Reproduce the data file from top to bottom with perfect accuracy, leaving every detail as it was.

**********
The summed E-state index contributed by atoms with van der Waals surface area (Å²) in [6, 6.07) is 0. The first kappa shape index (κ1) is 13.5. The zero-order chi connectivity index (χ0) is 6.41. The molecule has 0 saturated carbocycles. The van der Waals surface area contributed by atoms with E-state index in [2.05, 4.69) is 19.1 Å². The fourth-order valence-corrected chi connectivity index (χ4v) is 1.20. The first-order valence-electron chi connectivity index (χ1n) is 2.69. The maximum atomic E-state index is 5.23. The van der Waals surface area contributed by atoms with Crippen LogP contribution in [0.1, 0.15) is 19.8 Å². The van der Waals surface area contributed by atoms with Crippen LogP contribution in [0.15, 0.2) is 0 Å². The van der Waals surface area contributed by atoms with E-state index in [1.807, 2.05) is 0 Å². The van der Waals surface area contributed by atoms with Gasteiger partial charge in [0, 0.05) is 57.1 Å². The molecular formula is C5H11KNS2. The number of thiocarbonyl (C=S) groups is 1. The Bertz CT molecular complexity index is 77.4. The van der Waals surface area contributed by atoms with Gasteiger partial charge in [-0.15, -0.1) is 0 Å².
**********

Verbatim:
The summed E-state index contributed by atoms with van der Waals surface area (Å²) in [6, 6.07) is 0. The first kappa shape index (κ1) is 13.5. The zero-order chi connectivity index (χ0) is 6.41. The molecule has 0 saturated carbocycles. The van der Waals surface area contributed by atoms with E-state index in [2.05, 4.69) is 19.1 Å². The fourth-order valence-corrected chi connectivity index (χ4v) is 1.20. The first-order valence-electron chi connectivity index (χ1n) is 2.69. The maximum atomic E-state index is 5.23. The van der Waals surface area contributed by atoms with Crippen LogP contribution in [0.1, 0.15) is 19.8 Å². The van der Waals surface area contributed by atoms with Crippen LogP contribution in [0.15, 0.2) is 0 Å². The van der Waals surface area contributed by atoms with E-state index in [1.807, 2.05) is 0 Å². The van der Waals surface area contributed by atoms with Gasteiger partial charge in [0, 0.05) is 57.1 Å². The molecular formula is C5H11KNS2. The number of thiocarbonyl (C=S) groups is 1. The Bertz CT molecular complexity index is 77.4. The van der Waals surface area contributed by atoms with Gasteiger partial charge in [-0.15, -0.1) is 0 Å².